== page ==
The historian Alan Bullock thinks that Stalin did not believe this.   Stalin was not a fool.   He could see that Hitler was a danger to Russia .   Hitler came to power in 1933 – in 1934, Russia had joined the League of Nations , hoping that collective security would keep the Nazis locked up.   Of course, it didn’t.   Britain and France caved into German aggression, and Hitler marched into the Rhineland , into Austria , the Sudentenland and finally, in March 1939, into Czechoslovakia .   Stalin was utterly fed up with Britain and France , and Bullock thinks he was sending a message of friendship to Germany (the first hint of the Nazi-Soviet Pact).

 

 

3.   What was  Britain ’s policy towards Russia ?

I don’t think that Chamberlain was trying to cause a Nazi-Russian war, either.   Everything he said throughout this period re-echoes the same theme: ‘I am a man of peace to the depths of my soul.   Armed conflict between nations is a nightmare to me’ (Sept 1938).   I don’t think he trusted the Russians, and he certainly thought that it was a waste of time trying to make a treaty with them.   But he wasn’t trying to cause a war between Germany and Russia – he seems to have tried just to keep the Russians stringing along in 1939 in the hope that it might deter Hitler from invading Poland .

 

Winston Churchill, on the other hand, was very keen to make an alliance with Russia .   He told Chamberlain’s government ‘to get some brutal truths into their heads’ – that Britain could not defend Poland without an alliance with Russia .   Many British politicians at that time were talking about a policy of restraining Hitler by ‘encircling’ him.   But Chamberlain was a better politician than Churchill.   He could see what Stalin could see and what the German delegates who went to Russia told the Russian minister Molotov: ‘What could England offer Russia ?   At best a war in Europe and conflict with Germany ’.   And Stalin said in July 1939 that his government was not going to make the same mistake as the Tsar had in 1914 – agreeing to fight Britain ’s war against Germany for her.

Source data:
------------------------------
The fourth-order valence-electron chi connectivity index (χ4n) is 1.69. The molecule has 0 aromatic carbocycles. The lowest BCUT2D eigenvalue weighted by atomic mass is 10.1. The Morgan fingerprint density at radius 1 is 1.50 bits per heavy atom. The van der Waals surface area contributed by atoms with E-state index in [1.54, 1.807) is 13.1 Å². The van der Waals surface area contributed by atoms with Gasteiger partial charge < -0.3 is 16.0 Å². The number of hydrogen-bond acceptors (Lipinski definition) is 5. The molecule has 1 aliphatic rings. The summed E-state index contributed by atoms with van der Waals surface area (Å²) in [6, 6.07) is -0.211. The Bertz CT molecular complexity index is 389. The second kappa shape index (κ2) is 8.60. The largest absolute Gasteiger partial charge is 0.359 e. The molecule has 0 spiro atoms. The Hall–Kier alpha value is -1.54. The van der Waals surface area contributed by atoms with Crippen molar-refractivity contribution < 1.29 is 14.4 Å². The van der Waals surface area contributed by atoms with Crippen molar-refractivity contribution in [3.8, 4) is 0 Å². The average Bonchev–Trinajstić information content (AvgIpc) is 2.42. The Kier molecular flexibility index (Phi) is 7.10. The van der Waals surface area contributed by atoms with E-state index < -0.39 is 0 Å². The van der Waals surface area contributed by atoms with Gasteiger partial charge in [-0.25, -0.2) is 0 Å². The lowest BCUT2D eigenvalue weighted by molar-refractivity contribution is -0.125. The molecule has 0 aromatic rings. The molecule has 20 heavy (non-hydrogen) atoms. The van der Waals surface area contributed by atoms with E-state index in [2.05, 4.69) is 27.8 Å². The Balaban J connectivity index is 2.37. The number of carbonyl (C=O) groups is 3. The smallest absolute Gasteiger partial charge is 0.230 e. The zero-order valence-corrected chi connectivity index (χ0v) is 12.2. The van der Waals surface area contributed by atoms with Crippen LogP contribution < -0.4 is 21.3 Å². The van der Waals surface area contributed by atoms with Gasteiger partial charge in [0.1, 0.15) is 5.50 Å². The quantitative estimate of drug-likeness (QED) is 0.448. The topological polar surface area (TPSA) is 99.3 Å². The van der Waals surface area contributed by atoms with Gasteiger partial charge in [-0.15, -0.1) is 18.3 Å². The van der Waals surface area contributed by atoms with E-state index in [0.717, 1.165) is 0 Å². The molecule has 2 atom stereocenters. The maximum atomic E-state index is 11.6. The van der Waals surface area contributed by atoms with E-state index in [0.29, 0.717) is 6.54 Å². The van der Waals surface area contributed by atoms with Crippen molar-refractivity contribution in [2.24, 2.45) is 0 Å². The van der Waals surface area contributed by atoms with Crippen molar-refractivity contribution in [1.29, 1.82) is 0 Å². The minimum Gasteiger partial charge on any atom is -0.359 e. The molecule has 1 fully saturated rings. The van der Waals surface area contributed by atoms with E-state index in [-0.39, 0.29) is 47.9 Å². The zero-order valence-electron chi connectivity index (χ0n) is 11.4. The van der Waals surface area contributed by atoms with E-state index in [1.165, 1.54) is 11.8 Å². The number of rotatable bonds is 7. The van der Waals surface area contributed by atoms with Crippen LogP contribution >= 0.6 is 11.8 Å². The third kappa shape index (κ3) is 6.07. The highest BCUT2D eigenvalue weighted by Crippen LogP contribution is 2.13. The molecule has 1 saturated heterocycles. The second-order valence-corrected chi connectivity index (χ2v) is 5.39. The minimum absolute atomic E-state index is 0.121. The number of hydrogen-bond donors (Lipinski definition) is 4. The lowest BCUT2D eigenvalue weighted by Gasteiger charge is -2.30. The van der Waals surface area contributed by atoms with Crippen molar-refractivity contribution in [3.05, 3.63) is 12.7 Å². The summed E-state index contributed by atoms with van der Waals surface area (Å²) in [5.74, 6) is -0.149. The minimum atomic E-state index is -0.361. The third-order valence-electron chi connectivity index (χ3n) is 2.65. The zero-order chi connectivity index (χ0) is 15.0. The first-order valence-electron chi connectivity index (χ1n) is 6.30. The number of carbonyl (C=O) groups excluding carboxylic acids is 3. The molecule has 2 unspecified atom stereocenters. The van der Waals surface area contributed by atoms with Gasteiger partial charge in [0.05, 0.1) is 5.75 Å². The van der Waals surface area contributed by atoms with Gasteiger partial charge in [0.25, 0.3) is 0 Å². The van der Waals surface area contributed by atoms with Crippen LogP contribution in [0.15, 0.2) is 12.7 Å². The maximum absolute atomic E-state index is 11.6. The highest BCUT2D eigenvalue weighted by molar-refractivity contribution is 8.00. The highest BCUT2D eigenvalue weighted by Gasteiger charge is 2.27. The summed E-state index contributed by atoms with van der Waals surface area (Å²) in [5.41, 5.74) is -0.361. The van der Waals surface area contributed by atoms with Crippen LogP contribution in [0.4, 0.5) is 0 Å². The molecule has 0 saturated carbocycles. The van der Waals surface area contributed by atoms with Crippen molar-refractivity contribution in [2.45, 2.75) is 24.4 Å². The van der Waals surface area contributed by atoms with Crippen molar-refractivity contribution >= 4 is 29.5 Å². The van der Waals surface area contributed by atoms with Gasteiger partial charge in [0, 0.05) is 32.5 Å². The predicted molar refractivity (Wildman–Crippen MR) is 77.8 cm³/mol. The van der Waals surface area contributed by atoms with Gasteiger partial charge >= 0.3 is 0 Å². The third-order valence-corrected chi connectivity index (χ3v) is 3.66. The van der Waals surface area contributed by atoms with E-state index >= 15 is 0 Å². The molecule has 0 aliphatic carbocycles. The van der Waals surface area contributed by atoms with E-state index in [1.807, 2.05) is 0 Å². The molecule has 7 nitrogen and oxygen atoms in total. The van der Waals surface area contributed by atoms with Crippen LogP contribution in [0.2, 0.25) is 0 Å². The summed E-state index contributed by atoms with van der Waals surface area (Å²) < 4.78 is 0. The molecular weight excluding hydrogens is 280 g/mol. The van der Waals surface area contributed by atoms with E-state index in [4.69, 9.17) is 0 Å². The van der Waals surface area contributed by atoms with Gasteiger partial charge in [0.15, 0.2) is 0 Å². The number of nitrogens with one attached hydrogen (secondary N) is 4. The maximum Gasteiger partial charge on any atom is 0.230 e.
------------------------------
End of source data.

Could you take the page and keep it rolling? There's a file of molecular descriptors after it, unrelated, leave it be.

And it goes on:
For a while in 1939, the Russians appeared to be very keen on an alliance with Britain against Germany , but all they wanted to talk about was how Russia would march into Poland , how Russia could attack Finland .   Chamberlain dragged his feet against such an alliance.  And all the time, Stalin was seeing delegates from Germany , who were bartering a different deal, to divide Poland between them.

 

Some historians believe that Chamberlain dragged his feet for other reasons – because he was weak and gutless, because he favoured pro-Nazi elements in the Conservative Party, because he didn’t want to spend money on a war.   But the run of events suggests that he always knew that the Russians would merely use any alliance as an excuse to seize more power.   The Russian totalitarian dictatorship, remember was even more vicious than Hitler’s totalitarian dictatorship.

 

 

4   Conclusion

Basically, the answer to the question is this:

  1. Many British people DID see Germany as a buffer against Russia , and some people DID talk about Germany and Russia destroying each other in a war.

  2. When Hitler invaded Czechoslovakia in March 1939, many British people (including Winston Churchill) pushed hard for an Anglo-Soviet Pact (an alliance with Russia against Germany), on the grounds that that was the only way to defend Poland.   Some of them genuinely believed that they could restrain Hitler by encircling him with an alliance.   They forced Chamberlain to at least begin talks with Russia , but Chamberlain was not keen, and eventually the talks collapsed.

  3. Personally, I don’t believe that Chamberlain ever thought the idea had any chance at all.   And I think he was right – I don’t think Stalin ever intended to fight a war to defend Poland .   In August 1939 he made the Nazi-Soviet Pact with Germany , and they attacked Poland in September 1939, starting World War II.